So let's, let's explore that just a little bit, because some of our listener base might be young enough, that they are not aware of what took place in Central America and El Salvador and other places. So when you talk about civil unrest, even just saying it was a terrible Civil War doesn't even begin to cover what took place.
David Brock 13:39
Yeah. Well, yeah. You know, what people may be aware is a person who's, who's now considered a martyr, although Oscar Romero was a priest there, and had had actually began as a fairly conservative, not engaged in society kind of person. But he began to see all the injustices that were happening in El Salvador began to speak out. And because he spoke out, frankly, the government soldiers killed him. And during that same time, six Jesuit priests were were murdered for similar kinds of reasons because they were standing up for the poor in the nation and those who were marginalized. So that kind of things going on even all around Ed. In fact, he could have easily been targeted. So it was a terrible time in and led to some things I'll talk about maybe a little later about him working with families of those who were disappeared in El Salvador and Guatemala. But you're right, Karin, it was, it was a horrendous time, brutal, costly.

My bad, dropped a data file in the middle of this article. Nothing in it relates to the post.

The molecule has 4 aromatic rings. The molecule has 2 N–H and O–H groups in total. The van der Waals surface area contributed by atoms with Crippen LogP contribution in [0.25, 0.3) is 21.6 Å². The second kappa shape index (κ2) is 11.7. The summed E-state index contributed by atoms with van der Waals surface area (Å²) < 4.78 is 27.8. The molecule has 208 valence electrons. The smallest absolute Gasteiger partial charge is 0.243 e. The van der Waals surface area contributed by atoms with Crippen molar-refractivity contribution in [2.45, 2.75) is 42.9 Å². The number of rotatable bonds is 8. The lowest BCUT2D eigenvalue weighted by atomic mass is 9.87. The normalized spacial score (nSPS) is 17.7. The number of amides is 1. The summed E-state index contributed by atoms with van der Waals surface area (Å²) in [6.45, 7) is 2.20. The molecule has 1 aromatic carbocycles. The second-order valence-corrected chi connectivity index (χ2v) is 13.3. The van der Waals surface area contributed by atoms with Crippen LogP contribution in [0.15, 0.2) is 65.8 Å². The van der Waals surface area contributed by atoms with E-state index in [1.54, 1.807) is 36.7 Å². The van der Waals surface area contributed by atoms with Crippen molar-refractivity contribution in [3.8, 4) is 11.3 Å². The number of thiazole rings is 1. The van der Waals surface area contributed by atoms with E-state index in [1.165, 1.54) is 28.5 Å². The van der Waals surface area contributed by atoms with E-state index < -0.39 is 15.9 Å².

Karin Peter 14:56
Well, let's go ahead and move to Ed's experience there because he had gone because of to Central America because of the mission, the medical mission that was there. But his own background with the Civil Rights movement, the injustices that he dealt with at the border when he first move there that led him directly into the middle of this. So let's talk about that help helping get people to safety aspect of let's talk about what that looked like.
David Brock 15:32
Okay well yeah, and I might preface it just a little bit by saying I think, from my understandings of Ed, even as a child, he, you know, that it's justice, you know, people deserve to have justice. And he could get really angry if he didn't get his own justice as a child, but later on, it was like for others. And so and then there was there was a spirit of how do I say I want to say adventure, and he had like it, his years as a smokejumper, are fascinating. And there's actually been, like, a fairly long article written by one of his smoke jumping buddies, about how much he had to enjoy that and work working on a fishing boat up in Alaska and those kind of things. So he was,